Periodicity of Solar and Lunar Eclipses: The When, Where, and Why of Eclipses

Event Details



Eclipses have been described as mysterious, ethereal, even spiritual experiences, especially Solar Eclipses. Lunar Eclipses more plodding, pedestrian, perhaps even boring in their occurrence. Solar Eclipses last mere minutes while Lunar Eclipses take hours to complete. Lunar Eclipses seem to occur every couple of years or so, while Solar Eclipses seem to occur on multi-decade intervals. Both are caused by the same Moon, the same lunar orbit, the same Sun, same Earth, same positional mechanisms and motions, yet they are so different in their frequency and experience. Beyond the clear difference between Solar and Lunar Eclipses, there is a great deal of variation within each type. Solar and Lunar Eclipses occur with equal frequency and duration. Patterns of Solar and Lunar eclipse occurrence and type variation are also essentially identical.

The Greeks, the Babylonians, and even the Sumerians (2000 BCE) observed the Moon long enough and carefully enough to recognize patterns of eclipses, both solar and lunar. They could predict eclipses with extraordinary accuracy. The Greek astronomer Thales predicted an eclipse on May 28th, 584 BCE in (modern day) Turkey that stopped a war. Eclipses are frightening to the uninitiated and astronomers used to have political clout. Don’t forget the Mayans and the Incas who also had of their own patterns. Lunar or Solar, eclipses don’t seem to follow any pattern. Visibility locations seem to be random over the Earth and eclipses don’t occur very often … or do they? It’s time for us to take a closer look at these interval patterns and see if we can predict eclipses as accurately as the ancients.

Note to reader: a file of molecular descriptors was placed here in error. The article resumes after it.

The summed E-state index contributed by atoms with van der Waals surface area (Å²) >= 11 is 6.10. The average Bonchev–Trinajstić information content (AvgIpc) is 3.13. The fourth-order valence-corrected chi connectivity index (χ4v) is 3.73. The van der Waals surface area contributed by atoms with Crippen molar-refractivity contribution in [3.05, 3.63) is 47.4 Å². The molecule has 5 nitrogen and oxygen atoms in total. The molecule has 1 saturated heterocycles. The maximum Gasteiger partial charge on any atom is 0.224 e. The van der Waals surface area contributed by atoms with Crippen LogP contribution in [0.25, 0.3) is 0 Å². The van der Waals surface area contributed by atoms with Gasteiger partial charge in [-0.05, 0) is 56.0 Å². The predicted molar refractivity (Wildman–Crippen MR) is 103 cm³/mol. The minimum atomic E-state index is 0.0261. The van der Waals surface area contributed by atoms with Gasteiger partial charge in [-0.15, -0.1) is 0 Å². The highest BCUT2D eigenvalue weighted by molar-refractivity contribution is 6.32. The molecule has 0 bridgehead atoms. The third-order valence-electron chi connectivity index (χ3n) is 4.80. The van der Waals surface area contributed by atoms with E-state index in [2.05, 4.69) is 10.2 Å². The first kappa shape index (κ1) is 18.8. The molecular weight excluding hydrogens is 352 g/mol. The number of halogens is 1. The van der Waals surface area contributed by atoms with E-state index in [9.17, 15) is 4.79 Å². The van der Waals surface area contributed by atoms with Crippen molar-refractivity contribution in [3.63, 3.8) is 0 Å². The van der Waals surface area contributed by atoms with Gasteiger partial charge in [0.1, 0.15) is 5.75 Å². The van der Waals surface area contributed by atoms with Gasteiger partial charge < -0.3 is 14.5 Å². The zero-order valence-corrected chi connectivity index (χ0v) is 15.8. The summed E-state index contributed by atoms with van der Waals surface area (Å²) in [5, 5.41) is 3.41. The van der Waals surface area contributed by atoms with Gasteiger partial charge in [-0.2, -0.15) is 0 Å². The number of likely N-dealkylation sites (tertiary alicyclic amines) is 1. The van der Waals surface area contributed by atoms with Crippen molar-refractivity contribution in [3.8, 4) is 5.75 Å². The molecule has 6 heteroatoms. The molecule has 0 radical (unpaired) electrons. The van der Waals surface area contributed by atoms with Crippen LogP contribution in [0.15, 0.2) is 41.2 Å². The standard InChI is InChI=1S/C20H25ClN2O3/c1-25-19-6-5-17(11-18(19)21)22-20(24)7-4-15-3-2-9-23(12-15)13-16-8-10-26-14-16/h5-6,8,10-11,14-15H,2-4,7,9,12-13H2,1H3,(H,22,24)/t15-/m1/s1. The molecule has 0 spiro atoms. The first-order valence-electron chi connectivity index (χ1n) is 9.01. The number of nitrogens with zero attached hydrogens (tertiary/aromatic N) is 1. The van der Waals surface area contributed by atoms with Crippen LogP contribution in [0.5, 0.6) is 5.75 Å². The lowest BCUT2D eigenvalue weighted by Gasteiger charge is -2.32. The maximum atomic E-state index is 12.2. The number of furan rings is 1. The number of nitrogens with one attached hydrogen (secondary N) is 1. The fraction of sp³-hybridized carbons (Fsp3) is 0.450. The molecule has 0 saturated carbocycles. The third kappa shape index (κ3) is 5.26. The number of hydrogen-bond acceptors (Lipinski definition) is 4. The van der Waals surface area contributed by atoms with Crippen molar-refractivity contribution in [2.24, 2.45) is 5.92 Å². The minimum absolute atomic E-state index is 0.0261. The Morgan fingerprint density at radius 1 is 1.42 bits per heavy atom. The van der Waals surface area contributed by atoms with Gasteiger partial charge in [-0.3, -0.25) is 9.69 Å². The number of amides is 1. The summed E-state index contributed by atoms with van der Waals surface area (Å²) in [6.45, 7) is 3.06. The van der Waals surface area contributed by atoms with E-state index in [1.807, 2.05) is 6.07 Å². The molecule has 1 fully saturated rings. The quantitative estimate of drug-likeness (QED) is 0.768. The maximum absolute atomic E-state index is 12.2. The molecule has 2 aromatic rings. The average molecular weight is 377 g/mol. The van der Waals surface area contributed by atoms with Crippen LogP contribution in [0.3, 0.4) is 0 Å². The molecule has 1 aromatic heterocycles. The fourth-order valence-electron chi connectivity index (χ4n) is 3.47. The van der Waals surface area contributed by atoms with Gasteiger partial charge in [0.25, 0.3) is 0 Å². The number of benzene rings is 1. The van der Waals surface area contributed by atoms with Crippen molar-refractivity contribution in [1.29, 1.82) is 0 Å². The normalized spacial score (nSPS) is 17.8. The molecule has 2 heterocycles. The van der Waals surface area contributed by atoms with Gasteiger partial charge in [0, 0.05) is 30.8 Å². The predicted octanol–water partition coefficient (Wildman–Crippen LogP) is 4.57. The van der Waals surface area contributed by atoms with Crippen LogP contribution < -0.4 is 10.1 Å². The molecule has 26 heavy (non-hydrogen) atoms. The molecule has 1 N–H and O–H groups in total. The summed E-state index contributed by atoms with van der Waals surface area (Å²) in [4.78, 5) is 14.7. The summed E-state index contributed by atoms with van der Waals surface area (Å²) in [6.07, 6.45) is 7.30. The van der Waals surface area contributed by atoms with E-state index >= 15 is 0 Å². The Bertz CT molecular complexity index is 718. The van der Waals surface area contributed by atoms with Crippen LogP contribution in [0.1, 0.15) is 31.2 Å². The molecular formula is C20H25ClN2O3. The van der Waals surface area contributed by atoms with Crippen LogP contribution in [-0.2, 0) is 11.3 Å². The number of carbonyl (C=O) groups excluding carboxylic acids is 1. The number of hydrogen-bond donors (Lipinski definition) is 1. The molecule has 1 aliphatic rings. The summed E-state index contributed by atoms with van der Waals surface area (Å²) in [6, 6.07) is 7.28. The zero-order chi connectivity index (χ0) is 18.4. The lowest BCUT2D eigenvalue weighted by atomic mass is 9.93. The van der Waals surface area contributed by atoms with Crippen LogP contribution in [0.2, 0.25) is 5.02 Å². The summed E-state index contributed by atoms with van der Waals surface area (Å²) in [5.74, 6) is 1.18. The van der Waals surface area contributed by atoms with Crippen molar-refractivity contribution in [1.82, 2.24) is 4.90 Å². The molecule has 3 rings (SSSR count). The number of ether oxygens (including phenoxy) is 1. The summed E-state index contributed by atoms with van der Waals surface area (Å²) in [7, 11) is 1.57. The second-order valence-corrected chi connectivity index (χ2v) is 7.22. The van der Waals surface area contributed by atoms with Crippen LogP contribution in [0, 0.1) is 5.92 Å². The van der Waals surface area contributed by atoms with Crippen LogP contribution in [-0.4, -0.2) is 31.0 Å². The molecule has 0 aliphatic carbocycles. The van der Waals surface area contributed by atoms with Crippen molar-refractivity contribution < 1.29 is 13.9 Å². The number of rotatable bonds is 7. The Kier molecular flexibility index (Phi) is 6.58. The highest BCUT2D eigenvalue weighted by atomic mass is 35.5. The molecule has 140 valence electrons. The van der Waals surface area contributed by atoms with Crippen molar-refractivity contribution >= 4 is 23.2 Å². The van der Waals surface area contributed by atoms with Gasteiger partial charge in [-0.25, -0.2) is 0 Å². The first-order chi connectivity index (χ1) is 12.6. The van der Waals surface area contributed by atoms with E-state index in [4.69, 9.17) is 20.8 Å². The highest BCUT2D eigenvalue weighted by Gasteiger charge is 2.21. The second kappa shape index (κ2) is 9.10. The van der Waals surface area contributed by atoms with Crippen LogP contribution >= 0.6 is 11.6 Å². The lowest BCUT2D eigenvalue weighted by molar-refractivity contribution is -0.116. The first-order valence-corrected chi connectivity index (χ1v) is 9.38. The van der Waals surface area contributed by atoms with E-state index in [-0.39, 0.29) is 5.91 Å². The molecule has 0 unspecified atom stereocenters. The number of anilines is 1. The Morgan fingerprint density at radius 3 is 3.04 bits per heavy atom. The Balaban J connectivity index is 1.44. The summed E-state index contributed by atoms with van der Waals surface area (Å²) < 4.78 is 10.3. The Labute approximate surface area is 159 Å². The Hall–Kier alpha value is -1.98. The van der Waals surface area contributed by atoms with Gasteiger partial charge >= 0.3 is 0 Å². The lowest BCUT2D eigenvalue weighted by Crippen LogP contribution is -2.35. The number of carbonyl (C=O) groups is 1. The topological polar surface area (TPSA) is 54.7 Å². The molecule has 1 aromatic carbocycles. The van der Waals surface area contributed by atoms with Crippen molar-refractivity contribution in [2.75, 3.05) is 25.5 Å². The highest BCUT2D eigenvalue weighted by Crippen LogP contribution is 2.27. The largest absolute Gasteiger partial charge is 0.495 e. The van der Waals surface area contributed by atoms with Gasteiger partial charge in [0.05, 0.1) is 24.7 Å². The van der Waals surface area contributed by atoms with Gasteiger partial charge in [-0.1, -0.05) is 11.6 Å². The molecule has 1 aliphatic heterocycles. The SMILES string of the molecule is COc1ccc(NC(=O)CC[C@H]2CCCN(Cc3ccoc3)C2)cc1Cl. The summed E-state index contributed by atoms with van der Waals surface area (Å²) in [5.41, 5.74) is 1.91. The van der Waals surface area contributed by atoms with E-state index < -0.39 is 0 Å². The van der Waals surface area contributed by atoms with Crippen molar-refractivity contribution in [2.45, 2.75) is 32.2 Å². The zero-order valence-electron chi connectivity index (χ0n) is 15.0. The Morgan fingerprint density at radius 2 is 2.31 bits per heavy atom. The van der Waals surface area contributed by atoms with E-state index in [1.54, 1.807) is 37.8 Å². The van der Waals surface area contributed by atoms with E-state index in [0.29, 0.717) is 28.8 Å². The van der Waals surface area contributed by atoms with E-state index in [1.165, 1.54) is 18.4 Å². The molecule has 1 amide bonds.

Dave Bosse has been an amateur astronomer and sky-watcher ever since watching Sputnik cross the Cincinnati skies in 1957. Dave has volunteered as a presenter and lecturer at the Cincinnati Observatory for over 23 years and taught the popular monthly A2Z Astronomy class at the Observatory for 11 years. He has taught Computer Science and Astronomy courses for the University of Cincinnati for 42 years retiring in 2019. He has served the Observatory as President of Friends Of The Observatory, Trustee of FOTO and member of the Cincinnati Observatory Center Board of Trustees. After wandering through the University of Cincinnati’s Engineering College Chemical and Nuclear Engineering program for a couple of years, he finally settled into an Information Processing program. In UC’s Information Technology and Planning Department, Dave worked with Dr. Paul Herget, modernizing the computer processes of the International Astronomical Union’s Minor Planet Center, which Dr. Herget had run since 1947, combining Dave’s love of Astronomy and his extensive knowledge of machine language computer processes, especially Orbital Mechanics.

For additional details on this presentation call 937-247-0402 (MCWDC) or 937-353-4457 (MSEMA). The presentation is free and open to the public and has ample free parking.

Mound Cold War Discovery Center
Phone: 937-247-0402